NFS Leasing has approached $1 billion in lease originations since its 2001 inception, working with individuals and businesses with challenged credit and big ideas. With an eye toward the entrepreneurial and a leadership team with over 235 years of combined management experience, NFS Leasing has worked with 5,000 clients and partners across the business spectrum to make an impact in the community.
NFS Leasing may have executed its first lease in 2007, but the path to becoming the story lender began long before that. To provide opportunities to those with challenged credit, the NFS Leasing team listens to the story behind the spreadsheet.
Long before NFS Leasing began making an impact, before the more than $945,000 in charitable contributions and the hundreds of millions in capital infusion, before the visions realized and the jobs created, NFS was borne from the captive leasing portfolio of NEXL Financial Services.
NEXL Financial Services was the storied credit arm of the New England computer equipment sales and leasing company, NEXL. From 1990-99, NEXL would grow to $100 million in revenue and eventually be sold to public company, MTM Technologies, Inc. in 2004, but NEXL began from much humbler beginnings.
In October of 1989, CEO and Founder of NFS Leasing Cliff Rucker founded New England Computer Sales & Leasing, Inc. Before the era of personal computers and long before smart phones loaded with incredible computing power were a mainstay in our pockets, companies bought networking and computer equipment that could cost upwards of half a million dollars.
Rucker was fresh out of college and training to his physical and mental limits in the martial arts. While training, he became close with a fellow student working as a field engineer for Digital Equipment Corporation. At the time, Digital was the largest employer in Massachusetts and the second largest computer company in the world. Through their conversations, Rucker had an idea. Why couldn’t they buy used DEC equipment, repair it and resell it? As it turned out, there was immense value in selling refurbished computer equipment.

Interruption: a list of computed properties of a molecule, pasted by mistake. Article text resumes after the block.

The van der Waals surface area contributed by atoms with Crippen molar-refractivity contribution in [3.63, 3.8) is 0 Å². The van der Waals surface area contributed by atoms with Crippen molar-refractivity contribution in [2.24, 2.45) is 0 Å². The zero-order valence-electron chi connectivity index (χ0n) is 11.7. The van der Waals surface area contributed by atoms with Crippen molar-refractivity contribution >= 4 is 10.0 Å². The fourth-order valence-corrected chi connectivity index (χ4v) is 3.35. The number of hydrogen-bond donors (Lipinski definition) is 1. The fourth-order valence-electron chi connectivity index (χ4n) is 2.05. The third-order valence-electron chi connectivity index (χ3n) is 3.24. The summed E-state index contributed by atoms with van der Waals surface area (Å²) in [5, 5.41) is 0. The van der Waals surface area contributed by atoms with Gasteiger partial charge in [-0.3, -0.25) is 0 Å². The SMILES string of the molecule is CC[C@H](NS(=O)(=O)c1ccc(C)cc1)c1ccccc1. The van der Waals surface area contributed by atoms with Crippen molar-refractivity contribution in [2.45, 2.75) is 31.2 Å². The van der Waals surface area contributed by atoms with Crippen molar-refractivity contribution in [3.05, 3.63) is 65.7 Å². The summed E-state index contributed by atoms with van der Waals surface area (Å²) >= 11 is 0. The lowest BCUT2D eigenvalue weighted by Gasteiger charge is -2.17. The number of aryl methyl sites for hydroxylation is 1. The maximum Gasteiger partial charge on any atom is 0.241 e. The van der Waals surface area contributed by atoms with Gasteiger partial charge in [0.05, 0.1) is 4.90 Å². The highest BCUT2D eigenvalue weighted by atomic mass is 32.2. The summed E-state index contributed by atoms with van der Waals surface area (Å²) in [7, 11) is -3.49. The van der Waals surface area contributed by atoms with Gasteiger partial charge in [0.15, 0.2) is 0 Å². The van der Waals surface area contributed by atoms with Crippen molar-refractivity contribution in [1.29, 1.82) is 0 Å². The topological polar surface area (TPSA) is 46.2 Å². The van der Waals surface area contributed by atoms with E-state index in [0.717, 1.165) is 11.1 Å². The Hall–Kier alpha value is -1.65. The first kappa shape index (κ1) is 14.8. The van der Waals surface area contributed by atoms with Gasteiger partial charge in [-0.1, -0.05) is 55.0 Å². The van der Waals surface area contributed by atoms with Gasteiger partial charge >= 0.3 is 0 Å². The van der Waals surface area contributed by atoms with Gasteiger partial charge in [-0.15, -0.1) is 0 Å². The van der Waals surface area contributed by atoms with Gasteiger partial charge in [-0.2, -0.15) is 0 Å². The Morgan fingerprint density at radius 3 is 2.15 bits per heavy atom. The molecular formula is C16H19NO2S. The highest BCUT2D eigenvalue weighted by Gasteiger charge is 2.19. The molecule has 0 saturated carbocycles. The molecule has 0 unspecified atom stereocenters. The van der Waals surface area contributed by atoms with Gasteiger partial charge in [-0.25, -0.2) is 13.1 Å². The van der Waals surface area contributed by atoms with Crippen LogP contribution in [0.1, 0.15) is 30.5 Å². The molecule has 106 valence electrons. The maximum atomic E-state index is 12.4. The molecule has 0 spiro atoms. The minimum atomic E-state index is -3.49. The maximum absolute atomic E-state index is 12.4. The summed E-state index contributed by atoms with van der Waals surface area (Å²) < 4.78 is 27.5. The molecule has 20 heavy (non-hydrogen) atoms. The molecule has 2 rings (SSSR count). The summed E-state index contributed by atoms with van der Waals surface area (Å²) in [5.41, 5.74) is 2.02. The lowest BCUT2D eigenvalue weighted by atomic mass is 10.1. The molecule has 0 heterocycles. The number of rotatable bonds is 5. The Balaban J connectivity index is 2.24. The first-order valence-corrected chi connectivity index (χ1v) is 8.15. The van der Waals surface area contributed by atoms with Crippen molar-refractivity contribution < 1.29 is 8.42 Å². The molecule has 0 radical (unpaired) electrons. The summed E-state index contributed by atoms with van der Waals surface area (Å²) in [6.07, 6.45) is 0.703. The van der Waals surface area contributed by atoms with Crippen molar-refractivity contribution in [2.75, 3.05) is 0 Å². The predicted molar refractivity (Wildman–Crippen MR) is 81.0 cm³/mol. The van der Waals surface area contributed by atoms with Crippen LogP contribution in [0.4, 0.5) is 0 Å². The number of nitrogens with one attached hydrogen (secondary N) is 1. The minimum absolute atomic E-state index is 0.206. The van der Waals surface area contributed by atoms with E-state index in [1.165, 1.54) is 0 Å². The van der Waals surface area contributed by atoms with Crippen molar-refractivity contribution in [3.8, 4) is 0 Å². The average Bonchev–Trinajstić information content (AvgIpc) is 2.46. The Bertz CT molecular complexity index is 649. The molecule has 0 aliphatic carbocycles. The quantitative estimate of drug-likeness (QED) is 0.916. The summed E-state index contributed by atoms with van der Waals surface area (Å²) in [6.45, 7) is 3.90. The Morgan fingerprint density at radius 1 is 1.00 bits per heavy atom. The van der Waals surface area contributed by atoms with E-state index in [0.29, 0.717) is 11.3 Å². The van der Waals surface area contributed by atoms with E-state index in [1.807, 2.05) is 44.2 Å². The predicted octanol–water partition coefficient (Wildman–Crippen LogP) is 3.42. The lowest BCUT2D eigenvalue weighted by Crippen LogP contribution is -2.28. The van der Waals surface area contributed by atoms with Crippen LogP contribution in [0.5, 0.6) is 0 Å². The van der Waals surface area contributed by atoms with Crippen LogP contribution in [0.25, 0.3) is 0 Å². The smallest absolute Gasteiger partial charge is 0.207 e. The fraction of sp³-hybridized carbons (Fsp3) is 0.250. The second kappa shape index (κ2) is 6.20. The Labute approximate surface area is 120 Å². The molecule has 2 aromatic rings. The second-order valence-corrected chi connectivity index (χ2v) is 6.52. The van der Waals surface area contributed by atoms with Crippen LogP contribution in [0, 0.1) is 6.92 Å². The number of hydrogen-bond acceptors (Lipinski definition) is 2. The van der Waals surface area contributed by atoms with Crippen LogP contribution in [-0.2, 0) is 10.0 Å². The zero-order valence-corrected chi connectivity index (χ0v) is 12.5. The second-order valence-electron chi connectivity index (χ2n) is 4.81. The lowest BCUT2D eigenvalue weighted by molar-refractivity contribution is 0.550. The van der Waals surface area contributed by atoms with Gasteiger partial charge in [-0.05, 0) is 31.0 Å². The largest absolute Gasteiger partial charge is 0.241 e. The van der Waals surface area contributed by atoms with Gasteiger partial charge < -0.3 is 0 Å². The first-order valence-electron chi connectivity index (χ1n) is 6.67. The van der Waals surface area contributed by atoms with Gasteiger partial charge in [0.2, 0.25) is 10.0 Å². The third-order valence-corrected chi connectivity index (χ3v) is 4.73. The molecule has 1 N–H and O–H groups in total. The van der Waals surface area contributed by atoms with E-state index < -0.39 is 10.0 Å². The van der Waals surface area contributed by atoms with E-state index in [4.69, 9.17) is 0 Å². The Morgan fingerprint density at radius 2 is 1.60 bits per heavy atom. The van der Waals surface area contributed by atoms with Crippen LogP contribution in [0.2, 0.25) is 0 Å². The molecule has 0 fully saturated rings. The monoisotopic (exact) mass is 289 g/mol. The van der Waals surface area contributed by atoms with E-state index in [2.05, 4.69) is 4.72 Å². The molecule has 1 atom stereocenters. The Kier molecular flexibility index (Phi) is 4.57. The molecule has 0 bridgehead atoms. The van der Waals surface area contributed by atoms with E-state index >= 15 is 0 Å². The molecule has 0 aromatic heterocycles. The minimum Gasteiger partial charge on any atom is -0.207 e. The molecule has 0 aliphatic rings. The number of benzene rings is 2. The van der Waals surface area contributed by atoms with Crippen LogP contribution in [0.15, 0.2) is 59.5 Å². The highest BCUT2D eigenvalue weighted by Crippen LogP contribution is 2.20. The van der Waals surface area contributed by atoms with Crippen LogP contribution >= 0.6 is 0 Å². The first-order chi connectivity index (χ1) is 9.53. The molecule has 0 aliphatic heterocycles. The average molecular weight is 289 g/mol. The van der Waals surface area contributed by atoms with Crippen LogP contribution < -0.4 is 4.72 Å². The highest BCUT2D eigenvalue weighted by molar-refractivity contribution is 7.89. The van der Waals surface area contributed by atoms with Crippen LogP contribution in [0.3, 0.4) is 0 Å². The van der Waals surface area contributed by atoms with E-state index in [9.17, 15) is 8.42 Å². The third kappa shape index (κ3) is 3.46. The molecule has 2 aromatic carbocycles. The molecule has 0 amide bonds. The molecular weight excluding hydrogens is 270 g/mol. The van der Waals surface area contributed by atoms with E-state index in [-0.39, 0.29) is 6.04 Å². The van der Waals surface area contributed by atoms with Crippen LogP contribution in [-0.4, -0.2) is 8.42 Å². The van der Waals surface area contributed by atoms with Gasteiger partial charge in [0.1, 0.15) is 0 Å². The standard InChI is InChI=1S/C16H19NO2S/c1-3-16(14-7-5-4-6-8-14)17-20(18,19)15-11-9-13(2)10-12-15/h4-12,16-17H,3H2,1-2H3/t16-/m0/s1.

Rucker and his colleague borrowed $2,000 from his colleague’s wife, rented a Ryder truck, purchased a 100 VT 220 from Reebok for $2,000, repaired it in a Swampscott garage and sold it for $6,000 the very next day. This was to be the only loan NECSL or NEXL would ever require and the potential for growth in their business plan was clear.
While Rucker’s partner was still working at Digital during the day, it fell on Rucker to track down the equipment. While the growth potential of NECSL was obvious to the pair early on, it wasn’t paying the bills just yet. Rucker was sleeping on couches and in his car while working to grow the company and taking on any job he could, from painting houses to tending bar and moving furniture to keep the lights on.
“When we started, I had a necessity to survive,” recalled Rucker. “It wasn’t whether I was confident or not. Failure was not an option. I needed to eat, I needed to survive. I needed to create a life for myself at 24 years old because I didn’t have a fallback plan, I was living in a car. After buying something for $2,000 and selling it the next day for $6,000, it was like, wow, this is insane. We’ve got a little business here.”
Between 1989 and 1992, the company experienced incredible growth and in April of 1992, Rucker decided it was time to rebrand. NECSL became NEXL, Inc. and by now the company had grown from its small roots into a $20 million company employing 25 people.
Craig Cooper has been with NFS Leasing as the company’s Vice President of Business Development since 2010, but he began working with Cliff at NEXL in the mid-90s as a salesman.